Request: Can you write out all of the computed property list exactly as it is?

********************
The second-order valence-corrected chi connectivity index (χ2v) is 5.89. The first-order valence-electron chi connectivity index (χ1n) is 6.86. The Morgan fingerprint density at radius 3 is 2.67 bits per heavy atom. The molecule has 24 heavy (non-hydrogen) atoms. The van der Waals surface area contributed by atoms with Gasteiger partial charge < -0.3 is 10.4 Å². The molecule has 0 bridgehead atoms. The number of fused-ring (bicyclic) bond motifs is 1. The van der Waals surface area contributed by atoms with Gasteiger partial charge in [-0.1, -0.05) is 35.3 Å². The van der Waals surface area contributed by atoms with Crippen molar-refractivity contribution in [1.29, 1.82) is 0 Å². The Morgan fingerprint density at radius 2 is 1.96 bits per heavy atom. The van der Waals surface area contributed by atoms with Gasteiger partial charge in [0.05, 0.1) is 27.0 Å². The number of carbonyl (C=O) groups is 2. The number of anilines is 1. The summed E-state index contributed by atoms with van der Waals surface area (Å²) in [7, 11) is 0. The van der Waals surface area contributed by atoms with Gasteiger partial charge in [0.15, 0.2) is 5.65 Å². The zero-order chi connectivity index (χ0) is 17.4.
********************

The second-order valence-corrected chi connectivity index (χ2v) is 5.89. The first-order valence-electron chi connectivity index (χ1n) is 6.86. The Morgan fingerprint density at radius 3 is 2.67 bits per heavy atom. The molecule has 24 heavy (non-hydrogen) atoms. The van der Waals surface area contributed by atoms with Gasteiger partial charge < -0.3 is 10.4 Å². The molecule has 0 bridgehead atoms. The number of fused-ring (bicyclic) bond motifs is 1. The van der Waals surface area contributed by atoms with Gasteiger partial charge in [-0.1, -0.05) is 35.3 Å². The van der Waals surface area contributed by atoms with Crippen molar-refractivity contribution in [1.29, 1.82) is 0 Å². The Morgan fingerprint density at radius 2 is 1.96 bits per heavy atom. The van der Waals surface area contributed by atoms with Gasteiger partial charge in [0.05, 0.1) is 27.0 Å². The number of carbonyl (C=O) groups is 2. The number of anilines is 1. The summed E-state index contributed by atoms with van der Waals surface area (Å²) in [7, 11) is 0. The van der Waals surface area contributed by atoms with Gasteiger partial charge in [0.15, 0.2) is 5.65 Å². The zero-order chi connectivity index (χ0) is 17.4.